Sunday, June 03, 2012

The world is passing away

15 Do not love the world or anything in the world. If anyone loves the world, love for the Father is not in him. 16 For everything in the world—the lust of the flesh, the lust of the eyes, and the pride of life—comes not from the Father but from the world. 17 And the world is passing away along with its desires, but whoever does the will of God abides forever (1 Jn 2:15-17).

Unbelievers think passages like this reflect a false expectation regarding the imminent end of the world. But I think it’s the unbelieving interpretation that’s shortsighted, not John’s.

1 John is generally dated to the 90s. By that time, John was a very old man. His aunts and uncles were long gone. His parents and grandparents were long gone. Jesus had ascended 60 years earlier. One-by-one, his fellow disciples died. He likely outlived most-all of his cousins. And boyhood friends. Assuming he married, he may well have been a widower by this time.

So the world he knew as a boy was already a long lost world. Irretrievably past and gone. His world was rapidly passing away.

On the one hand the world has a perennial aspect, but in another respect, the world is perennially passing away.

This is a common refrain in Scripture:

15 As for man, his days are like grass;
    he flourishes like a flower of the field;
16 for the wind passes over it, and it is gone,
    and its place knows it no more.
17 But the steadfast love of the Lord is from everlasting to everlasting on those who fear him,
    and his righteousness to children's children,
18 to those who keep his covenant
    and remember to do his commandments.
(Ps 103:15-18)
Lord, you have been our dwelling place
    in all generations.
2  Before the mountains were brought forth,
    or ever you had formed the earth and the world,
     from everlasting to everlasting you are God.
3 You return man to dust
    and say, “Return, O children of man!”
4 For a thousand years in your sight
    are but as yesterday when it is past,
    or as a watch in the night.
5 You sweep them away as with a flood; they are like a dream,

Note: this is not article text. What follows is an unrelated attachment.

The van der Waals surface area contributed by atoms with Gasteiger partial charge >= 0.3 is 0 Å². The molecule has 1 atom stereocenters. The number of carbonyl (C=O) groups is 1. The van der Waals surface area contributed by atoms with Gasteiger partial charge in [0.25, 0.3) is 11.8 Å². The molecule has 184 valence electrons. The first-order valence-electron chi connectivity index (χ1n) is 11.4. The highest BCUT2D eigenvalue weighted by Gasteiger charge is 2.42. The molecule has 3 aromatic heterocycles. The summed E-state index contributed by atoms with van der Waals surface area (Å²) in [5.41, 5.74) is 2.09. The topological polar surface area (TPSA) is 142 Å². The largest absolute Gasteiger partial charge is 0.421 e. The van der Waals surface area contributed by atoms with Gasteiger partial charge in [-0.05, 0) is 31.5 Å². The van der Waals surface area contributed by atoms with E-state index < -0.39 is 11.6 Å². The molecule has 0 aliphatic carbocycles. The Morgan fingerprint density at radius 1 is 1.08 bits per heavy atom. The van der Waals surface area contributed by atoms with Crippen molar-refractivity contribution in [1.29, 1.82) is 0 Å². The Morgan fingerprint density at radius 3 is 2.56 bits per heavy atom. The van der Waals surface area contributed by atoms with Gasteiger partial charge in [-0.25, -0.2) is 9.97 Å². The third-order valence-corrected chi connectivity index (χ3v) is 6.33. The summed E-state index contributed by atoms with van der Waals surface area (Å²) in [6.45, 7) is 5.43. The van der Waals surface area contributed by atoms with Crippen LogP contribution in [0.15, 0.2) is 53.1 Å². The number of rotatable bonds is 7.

like grass that is renewed in the morning:
6 in the morning it flourishes and is renewed;
    in the evening it fades and withers.
(Ps 90:1-6)
6 All flesh is grass,
    and all its beauty is like the flower of the field.
7 The grass withers, the flower fades
    when the breath of the Lord blows on it;
    surely the people are grass.
8  The grass withers, the flower fades,
    but the word of our God will stand forever.
(Isa 40:6b-8)
4 Generations come and generations go,
    but the earth remains forever.
11 No one remembers the former generations,
    and even those yet to come
will not be remembered
    by those who follow them.
(Eccl 1:4,11)
This is less about eschatology than the cemetery. For every generation, the world is passing away. Some of us live in times of rapid change, where the pace of change is accelerated. Urbanization. Dislocation. War. But every generation dies, and takes the world it knew to the grave. The shredded tapestry of shared experience and recollection. Lives intertwined. Boys and girls coming of age at the same time and place. Moving through the lifecycle in tandem. Birth, maturation, marriage, sickness, senescence, and death.

If we are rooted in this fleeting, fallen world, then we pass away as our world passes away. The better off we are in this life, the more we have to lose. We, and the world we knew, come and go as one living, aging, and dying organism. Branches on a common tree, shedding leaves as autumn overtakes the summer months. Only those rooted in heaven will survive to see another spring.

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